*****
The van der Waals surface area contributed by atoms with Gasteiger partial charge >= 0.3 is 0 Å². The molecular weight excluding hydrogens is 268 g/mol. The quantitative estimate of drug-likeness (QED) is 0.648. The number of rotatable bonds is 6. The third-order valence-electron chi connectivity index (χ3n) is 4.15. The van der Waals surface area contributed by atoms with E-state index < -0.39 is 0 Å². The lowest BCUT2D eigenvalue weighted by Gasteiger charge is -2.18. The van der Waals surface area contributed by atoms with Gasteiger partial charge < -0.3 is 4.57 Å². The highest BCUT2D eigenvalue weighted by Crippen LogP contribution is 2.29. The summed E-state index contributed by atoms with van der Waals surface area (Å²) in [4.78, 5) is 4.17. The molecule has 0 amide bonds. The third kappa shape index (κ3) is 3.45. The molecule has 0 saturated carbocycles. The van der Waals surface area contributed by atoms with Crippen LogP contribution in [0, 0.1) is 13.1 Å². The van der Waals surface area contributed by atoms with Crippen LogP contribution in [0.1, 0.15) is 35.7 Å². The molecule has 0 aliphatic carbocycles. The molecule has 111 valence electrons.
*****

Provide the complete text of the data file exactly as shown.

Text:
The van der Waals surface area contributed by atoms with Gasteiger partial charge >= 0.3 is 0 Å². The molecular weight excluding hydrogens is 268 g/mol. The quantitative estimate of drug-likeness (QED) is 0.648. The number of rotatable bonds is 6. The third-order valence-electron chi connectivity index (χ3n) is 4.15. The van der Waals surface area contributed by atoms with E-state index < -0.39 is 0 Å². The lowest BCUT2D eigenvalue weighted by Gasteiger charge is -2.18. The van der Waals surface area contributed by atoms with Gasteiger partial charge < -0.3 is 4.57 Å². The highest BCUT2D eigenvalue weighted by Crippen LogP contribution is 2.29. The summed E-state index contributed by atoms with van der Waals surface area (Å²) in [4.78, 5) is 4.17. The molecule has 0 amide bonds. The third kappa shape index (κ3) is 3.45. The molecule has 0 saturated carbocycles. The van der Waals surface area contributed by atoms with Crippen LogP contribution in [0, 0.1) is 13.1 Å². The van der Waals surface area contributed by atoms with Crippen LogP contribution in [0.1, 0.15) is 35.7 Å². The molecule has 0 aliphatic carbocycles. The molecule has 111 valence electrons.